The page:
Lion of the Blogosphere

Trump surges in CNN telephone poll

Latest CNN poll, and this is a poll conducted by human telephone interviewers, the kind of poll where Trump always had lower poll numbers.

Based on 278 registered voters who describe themselves as Republican and 167 who describe themselves as independents who lean Republican (4.5% margin of error), Trump now has 36% support, and Cruz is in second place with 16%, Carson 14%, Rubio 12%. We don’t see the Bush surge that we saw in the Reuters internet poll. Bush is down there at only 3%.

Even more significantly, among the same subgroup of respondents, 52% think that Trump has the best chance of winning the general election in November. Also notable that 46% think Trump can best handle ISIS, and this poll was conducted during the three days right before the jihadist shooting in San Bernardino. More voters think Trump is the competent candidate than actually support him right now.

Once again, let me bring up the 2008 election in which Rudy Giuliani slipping away after leading in the polls for a long time has always been considered by the Republican and MSM establishment as proof that the same thing would happen to Trump. Rudy faded away in December. Here, we have the first telephone poll conducted during one day of December, and Trump is actually surging. Furthermore, the San Bernardino attack is going to cause Trump’s popularity to rise during the next week because voters think he’s the best at handling ISIS.

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Meanwhile, on the same day this new poll is released, David Brooks at the NY Times insists that Trump won’t win. Read the polls David.

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In Vigo County, Indiana, which has voted for the winning presidential candidate in every election since 1952 (in which they voted for Adlai Stevenson instead of Eisenhower), the most popular candidate is Donald Trump.

Written by Lion of the Blogosphere

December 4, 2015 at 9:03 am

Posted in Politics

18 Responses

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  1. I looked up the 2008 numbers, Rudy didn’t really fade that bad in December. Of course by then it was already over because he was polling so terribly in IA and NH. The 2008 polls were actually right because after NH, Guiliani’s support simply migrated to McCain.

    The real analogy to Trump is Dean, as I’ve said before. Dean was winning nationally, although not as big as Trump is now AND he was winning Iowa. It was after coming in 3rd in Iowa that his campaign imploded.

    Otis the Sweaty

    December 4, 2015 at 10:00 am

  2. ” More voters think Trump is the competent candidate than actually support him right now.”

    Some people would rather vote for a bad candidate who behaves well than a good candidate who behaves badly. But I’ve never had much respect for people who put style over substance.


    December 4, 2015 at 10:01 am

    • Trump’s bombast is the only way a nationalist political figure can push his message through the ubiquitous leftist filter of the mass media and make it stick. If Trump behaved like George Washington his message would be swallowed up by the press and spat back in his face. Trump could not win any other way than the way he is doing it now.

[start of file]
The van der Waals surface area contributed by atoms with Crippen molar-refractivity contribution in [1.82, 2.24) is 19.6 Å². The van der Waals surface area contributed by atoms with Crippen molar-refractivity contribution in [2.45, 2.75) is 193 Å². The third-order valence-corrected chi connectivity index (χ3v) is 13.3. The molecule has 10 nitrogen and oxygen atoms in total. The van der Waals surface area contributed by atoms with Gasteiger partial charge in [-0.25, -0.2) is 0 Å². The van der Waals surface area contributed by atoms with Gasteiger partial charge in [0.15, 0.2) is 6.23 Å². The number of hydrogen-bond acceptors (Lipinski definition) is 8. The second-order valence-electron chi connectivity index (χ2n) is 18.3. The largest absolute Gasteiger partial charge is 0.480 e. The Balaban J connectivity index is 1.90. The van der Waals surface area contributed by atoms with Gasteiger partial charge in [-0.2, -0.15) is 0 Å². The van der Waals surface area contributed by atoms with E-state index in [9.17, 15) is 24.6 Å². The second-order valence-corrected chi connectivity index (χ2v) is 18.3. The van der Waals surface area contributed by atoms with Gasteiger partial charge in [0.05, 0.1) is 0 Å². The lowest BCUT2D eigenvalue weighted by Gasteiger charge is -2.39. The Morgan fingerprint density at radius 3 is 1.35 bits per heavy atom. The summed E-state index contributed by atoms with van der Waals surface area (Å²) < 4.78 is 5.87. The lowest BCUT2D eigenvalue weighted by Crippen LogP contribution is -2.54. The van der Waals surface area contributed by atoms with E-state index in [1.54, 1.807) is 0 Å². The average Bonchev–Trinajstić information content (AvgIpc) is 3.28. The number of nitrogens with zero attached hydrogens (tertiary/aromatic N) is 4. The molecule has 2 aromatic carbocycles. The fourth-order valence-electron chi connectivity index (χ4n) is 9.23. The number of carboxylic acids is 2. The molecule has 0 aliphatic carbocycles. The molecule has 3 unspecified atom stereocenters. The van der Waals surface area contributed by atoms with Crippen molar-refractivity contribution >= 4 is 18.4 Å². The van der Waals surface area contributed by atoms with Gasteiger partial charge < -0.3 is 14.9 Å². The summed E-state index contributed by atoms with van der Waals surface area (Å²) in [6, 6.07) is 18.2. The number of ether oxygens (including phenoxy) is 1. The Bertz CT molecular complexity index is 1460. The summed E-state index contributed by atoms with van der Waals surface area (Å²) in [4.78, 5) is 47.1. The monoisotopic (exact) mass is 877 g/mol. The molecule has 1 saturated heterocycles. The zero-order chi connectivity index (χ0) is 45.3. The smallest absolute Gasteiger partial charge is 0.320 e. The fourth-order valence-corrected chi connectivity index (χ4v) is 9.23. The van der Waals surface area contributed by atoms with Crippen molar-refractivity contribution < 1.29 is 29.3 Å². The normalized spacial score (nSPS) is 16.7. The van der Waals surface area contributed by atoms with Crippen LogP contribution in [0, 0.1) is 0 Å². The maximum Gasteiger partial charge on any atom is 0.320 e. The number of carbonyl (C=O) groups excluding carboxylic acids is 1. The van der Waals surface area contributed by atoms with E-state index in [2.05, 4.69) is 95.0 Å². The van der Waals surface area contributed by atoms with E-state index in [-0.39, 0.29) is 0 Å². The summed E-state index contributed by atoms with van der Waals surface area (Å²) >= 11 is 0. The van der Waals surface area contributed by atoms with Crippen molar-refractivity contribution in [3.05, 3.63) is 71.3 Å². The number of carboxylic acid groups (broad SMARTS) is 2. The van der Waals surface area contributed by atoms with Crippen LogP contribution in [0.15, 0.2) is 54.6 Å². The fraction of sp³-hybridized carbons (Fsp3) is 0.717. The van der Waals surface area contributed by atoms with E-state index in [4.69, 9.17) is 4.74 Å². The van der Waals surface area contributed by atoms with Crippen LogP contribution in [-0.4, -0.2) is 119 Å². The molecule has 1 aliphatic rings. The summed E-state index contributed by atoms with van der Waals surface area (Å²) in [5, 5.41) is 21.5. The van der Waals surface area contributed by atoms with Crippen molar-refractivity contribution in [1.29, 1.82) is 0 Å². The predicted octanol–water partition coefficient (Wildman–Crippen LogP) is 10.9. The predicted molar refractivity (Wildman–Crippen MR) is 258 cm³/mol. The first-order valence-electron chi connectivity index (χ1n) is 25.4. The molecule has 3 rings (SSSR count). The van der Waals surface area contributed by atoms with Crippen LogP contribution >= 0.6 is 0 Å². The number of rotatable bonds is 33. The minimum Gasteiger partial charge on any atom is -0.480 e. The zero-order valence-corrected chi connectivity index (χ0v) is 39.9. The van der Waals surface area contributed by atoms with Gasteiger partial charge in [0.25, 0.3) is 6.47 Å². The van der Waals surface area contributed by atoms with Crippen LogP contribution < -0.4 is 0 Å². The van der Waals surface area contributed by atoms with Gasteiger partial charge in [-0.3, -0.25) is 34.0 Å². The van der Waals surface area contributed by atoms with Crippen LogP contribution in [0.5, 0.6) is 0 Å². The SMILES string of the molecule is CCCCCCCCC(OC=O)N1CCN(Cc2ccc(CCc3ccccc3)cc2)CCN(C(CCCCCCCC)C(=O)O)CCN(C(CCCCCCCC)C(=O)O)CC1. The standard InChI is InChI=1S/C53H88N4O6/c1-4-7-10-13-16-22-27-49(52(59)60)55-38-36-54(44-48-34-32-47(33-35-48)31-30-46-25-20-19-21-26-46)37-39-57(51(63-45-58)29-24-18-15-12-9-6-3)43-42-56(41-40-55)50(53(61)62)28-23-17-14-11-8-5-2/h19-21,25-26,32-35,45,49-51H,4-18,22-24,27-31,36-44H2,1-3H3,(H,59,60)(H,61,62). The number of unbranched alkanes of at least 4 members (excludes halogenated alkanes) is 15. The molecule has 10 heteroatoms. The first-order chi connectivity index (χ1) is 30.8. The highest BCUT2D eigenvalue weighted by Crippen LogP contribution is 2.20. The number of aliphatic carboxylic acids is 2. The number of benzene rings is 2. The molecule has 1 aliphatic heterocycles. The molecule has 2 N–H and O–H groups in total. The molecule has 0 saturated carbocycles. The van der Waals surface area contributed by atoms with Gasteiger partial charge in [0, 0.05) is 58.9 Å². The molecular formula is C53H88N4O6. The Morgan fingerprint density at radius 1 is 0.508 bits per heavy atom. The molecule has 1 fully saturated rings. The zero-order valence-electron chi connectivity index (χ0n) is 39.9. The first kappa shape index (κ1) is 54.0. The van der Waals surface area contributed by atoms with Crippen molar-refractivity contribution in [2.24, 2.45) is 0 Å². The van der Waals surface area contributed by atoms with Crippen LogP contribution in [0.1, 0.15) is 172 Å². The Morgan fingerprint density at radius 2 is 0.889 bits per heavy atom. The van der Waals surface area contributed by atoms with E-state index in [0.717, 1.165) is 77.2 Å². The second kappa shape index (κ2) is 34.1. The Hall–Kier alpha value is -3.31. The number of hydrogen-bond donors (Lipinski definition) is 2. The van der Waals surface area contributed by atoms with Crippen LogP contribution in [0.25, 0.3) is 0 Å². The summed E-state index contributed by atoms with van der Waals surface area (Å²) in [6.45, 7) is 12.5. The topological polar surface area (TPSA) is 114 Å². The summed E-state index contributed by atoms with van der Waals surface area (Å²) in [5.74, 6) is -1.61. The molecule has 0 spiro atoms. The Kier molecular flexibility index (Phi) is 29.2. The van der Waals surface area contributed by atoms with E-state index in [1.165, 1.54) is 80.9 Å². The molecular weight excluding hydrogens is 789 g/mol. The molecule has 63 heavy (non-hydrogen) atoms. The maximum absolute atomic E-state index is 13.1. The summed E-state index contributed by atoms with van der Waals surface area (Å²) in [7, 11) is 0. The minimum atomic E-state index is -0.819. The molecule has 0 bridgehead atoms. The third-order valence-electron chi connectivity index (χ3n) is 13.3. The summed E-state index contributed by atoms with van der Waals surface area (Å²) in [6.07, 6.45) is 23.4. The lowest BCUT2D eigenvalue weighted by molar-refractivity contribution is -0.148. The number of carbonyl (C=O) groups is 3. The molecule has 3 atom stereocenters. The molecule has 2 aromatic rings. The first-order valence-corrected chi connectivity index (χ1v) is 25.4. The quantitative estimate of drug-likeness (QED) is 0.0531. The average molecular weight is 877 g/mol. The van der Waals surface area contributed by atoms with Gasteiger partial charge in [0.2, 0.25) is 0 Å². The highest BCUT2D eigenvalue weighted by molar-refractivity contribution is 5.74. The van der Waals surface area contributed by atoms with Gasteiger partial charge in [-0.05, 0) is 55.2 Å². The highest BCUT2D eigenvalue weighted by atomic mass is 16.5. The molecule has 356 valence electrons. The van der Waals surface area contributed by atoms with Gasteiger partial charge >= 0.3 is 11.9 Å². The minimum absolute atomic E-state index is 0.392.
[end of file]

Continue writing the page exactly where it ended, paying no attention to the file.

Andrew E.

      December 4, 2015 at 10:21 am

    • I guess what I’m saying is that Trump’s number one job as a candidate is not to win over voters to his side but to fight against the media constantly and without mercy. The voters will have to see for themselves that Trump is the most substantive. Many noticed it right away, hence is quick rise to 25%. More have been seeing it along the way, now 36%. Most of the rest, who are honest and really care about the country, will come around before it’s all over.

      Andrew E.

      December 4, 2015 at 10:37 am

  3. Giuliani and Dean are both bad comparisons to what Trump has done so far. A better fit is Romney in 2012. The story of the 2012 primary race was one loser after another rising in the polls, peaking, and then sinking back down to insignificance as the anti-Romney vote danced around, trying vainly to find some candidate who would catch fire. Meanwhile, Romney trucked along at a steady 20-25% of the vote, outlasting all contenders. He tended not to poll as high as Trump has this year, so one of the peaking losers sometimes surpassed him, but the real takeaway of 2012 was that the resilience of his support cut through the disunited opposition.

    That’s the same thing happening this year, except that Trump is in an even better position than Romney because his lead over his opponents has been larger and much more consistent. Pundits like Brooks have a hard time seeing this because they wanted Romney to win, while they desperately want Trump to lose.


    December 4, 2015 at 11:48 am

  4. How is Dean a bad comparison? He is an almost perfect comparison:

    -hits on a hot button issue the establishment is afraid to touch
    -tons of grassroots/internet support
    -although seen as too radical for the general, nevertheless demonstrated some crossover appeal
    -leading in the national and early state polls all the way up until the last month
    -extremely passionate supporters
    -anti establishment
    -leader of a giant, fractured field
    -loud, abrasive personality

    Trump’s campaign has nothing in common with Guiliani’s, but a ton in common with Dean’s.

    Otis the Sweaty

    December 4, 2015 at 12:43 pm

    • Dean dropped in the polls in January. But he never had 30%+ support like Trump has.

      Lion of the Blogosphere

      December 4, 2015 at 12:48 pm

    • Big difference. Dean was not a completely financially independent billionaire with a genius level ability to manipulate the mass media to his pruposes.

      Trump is sui generis, a one-off.

      Andrew E.

      December 4, 2015 at 12:55 pm

    • You’re focusing on the uniforms they’re wearing (anti-establishment), not what’s actually happening on the battlefield (polling). Dean never steadily led. For most of the year he was in a close match with Dick Gephardt, but they pummeled each other out of the race through negative advertising, allowing sleeper candidates Kerry and Edwards to surge ahead of them into the top tier. A comparison would make sense if all year it had been a two-man race between Trump and Jeb with The Donald enjoying only a narrow margin.


      December 4, 2015 at 1:46 pm

      • Dean steadily led national polls with about the same numbers as Trp and NH polls by more. It is IA where both have struggled to keep a steady lead but Dean led there pretty often, too.